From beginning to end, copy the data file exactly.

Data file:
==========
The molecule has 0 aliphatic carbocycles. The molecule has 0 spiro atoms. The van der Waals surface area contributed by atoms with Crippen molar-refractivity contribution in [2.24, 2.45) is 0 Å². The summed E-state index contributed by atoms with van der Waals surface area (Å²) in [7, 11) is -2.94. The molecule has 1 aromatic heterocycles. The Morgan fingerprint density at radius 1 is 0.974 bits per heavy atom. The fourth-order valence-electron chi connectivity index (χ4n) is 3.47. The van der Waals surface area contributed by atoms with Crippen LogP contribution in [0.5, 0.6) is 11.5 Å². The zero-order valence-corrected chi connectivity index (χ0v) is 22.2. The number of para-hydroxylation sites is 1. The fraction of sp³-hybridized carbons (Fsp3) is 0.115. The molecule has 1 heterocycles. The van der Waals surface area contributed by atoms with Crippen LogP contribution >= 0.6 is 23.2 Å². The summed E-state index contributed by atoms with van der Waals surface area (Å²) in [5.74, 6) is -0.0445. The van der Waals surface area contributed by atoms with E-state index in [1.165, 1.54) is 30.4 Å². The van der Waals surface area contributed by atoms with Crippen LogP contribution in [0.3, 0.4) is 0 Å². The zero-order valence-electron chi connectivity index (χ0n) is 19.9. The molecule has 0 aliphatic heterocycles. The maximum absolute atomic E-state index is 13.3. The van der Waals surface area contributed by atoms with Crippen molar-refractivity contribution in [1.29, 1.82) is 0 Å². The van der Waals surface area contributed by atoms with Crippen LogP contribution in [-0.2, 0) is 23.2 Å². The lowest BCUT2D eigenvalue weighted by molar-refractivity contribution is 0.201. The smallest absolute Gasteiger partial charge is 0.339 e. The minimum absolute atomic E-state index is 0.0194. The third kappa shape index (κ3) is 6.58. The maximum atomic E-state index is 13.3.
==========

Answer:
The molecule has 0 aliphatic carbocycles. The molecule has 0 spiro atoms. The van der Waals surface area contributed by atoms with Crippen molar-refractivity contribution in [2.24, 2.45) is 0 Å². The summed E-state index contributed by atoms with van der Waals surface area (Å²) in [7, 11) is -2.94. The molecule has 1 aromatic heterocycles. The Morgan fingerprint density at radius 1 is 0.974 bits per heavy atom. The fourth-order valence-electron chi connectivity index (χ4n) is 3.47. The van der Waals surface area contributed by atoms with Crippen LogP contribution in [0.5, 0.6) is 11.5 Å². The zero-order valence-corrected chi connectivity index (χ0v) is 22.2. The number of para-hydroxylation sites is 1. The fraction of sp³-hybridized carbons (Fsp3) is 0.115. The molecule has 1 heterocycles. The van der Waals surface area contributed by atoms with Crippen LogP contribution >= 0.6 is 23.2 Å². The summed E-state index contributed by atoms with van der Waals surface area (Å²) in [5.74, 6) is -0.0445. The van der Waals surface area contributed by atoms with E-state index in [1.165, 1.54) is 30.4 Å². The van der Waals surface area contributed by atoms with Crippen LogP contribution in [0.3, 0.4) is 0 Å². The zero-order valence-electron chi connectivity index (χ0n) is 19.9. The molecule has 0 aliphatic heterocycles. The maximum absolute atomic E-state index is 13.3. The van der Waals surface area contributed by atoms with Crippen molar-refractivity contribution in [1.29, 1.82) is 0 Å². The van der Waals surface area contributed by atoms with Crippen LogP contribution in [-0.2, 0) is 23.2 Å². The lowest BCUT2D eigenvalue weighted by molar-refractivity contribution is 0.201. The smallest absolute Gasteiger partial charge is 0.339 e. The minimum absolute atomic E-state index is 0.0194. The third kappa shape index (κ3) is 6.58. The maximum atomic E-state index is 13.3.